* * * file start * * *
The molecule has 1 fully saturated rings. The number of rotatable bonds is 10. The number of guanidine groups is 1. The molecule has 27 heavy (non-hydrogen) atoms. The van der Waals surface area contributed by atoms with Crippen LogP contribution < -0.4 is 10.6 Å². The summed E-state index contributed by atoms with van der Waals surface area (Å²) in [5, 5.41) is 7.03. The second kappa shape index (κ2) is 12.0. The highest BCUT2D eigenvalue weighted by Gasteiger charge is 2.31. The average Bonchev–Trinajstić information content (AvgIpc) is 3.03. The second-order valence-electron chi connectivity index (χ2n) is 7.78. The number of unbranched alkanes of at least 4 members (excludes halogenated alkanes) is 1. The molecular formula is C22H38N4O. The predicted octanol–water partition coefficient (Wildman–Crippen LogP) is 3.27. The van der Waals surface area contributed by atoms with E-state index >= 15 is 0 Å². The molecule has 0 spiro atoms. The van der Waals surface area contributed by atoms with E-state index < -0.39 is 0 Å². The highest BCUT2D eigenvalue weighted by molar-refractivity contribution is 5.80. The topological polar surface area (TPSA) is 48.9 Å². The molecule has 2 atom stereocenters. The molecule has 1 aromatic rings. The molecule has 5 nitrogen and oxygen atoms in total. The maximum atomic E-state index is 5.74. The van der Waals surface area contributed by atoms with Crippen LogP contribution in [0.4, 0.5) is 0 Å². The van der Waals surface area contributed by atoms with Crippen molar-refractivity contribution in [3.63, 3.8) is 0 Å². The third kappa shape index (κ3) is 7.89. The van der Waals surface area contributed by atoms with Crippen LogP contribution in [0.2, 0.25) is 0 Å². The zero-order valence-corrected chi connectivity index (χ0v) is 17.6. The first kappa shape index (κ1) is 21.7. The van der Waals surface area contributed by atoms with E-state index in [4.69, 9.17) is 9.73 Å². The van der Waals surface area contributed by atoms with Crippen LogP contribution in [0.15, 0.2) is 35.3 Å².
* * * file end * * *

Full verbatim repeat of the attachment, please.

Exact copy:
The molecule has 1 fully saturated rings. The number of rotatable bonds is 10. The number of guanidine groups is 1. The molecule has 27 heavy (non-hydrogen) atoms. The van der Waals surface area contributed by atoms with Crippen LogP contribution < -0.4 is 10.6 Å². The summed E-state index contributed by atoms with van der Waals surface area (Å²) in [5, 5.41) is 7.03. The second kappa shape index (κ2) is 12.0. The highest BCUT2D eigenvalue weighted by Gasteiger charge is 2.31. The average Bonchev–Trinajstić information content (AvgIpc) is 3.03. The second-order valence-electron chi connectivity index (χ2n) is 7.78. The number of unbranched alkanes of at least 4 members (excludes halogenated alkanes) is 1. The molecular formula is C22H38N4O. The predicted octanol–water partition coefficient (Wildman–Crippen LogP) is 3.27. The van der Waals surface area contributed by atoms with E-state index >= 15 is 0 Å². The molecule has 0 spiro atoms. The van der Waals surface area contributed by atoms with E-state index < -0.39 is 0 Å². The highest BCUT2D eigenvalue weighted by molar-refractivity contribution is 5.80. The topological polar surface area (TPSA) is 48.9 Å². The molecule has 2 atom stereocenters. The molecule has 1 aromatic rings. The molecule has 5 nitrogen and oxygen atoms in total. The maximum atomic E-state index is 5.74. The van der Waals surface area contributed by atoms with Crippen LogP contribution in [0.4, 0.5) is 0 Å². The van der Waals surface area contributed by atoms with Crippen molar-refractivity contribution in [3.63, 3.8) is 0 Å². The third kappa shape index (κ3) is 7.89. The van der Waals surface area contributed by atoms with Crippen LogP contribution in [0.2, 0.25) is 0 Å². The zero-order valence-corrected chi connectivity index (χ0v) is 17.6. The first kappa shape index (κ1) is 21.7. The van der Waals surface area contributed by atoms with E-state index in [4.69, 9.17) is 9.73 Å². The van der Waals surface area contributed by atoms with Crippen LogP contribution in [0.15, 0.2) is 35.3 Å².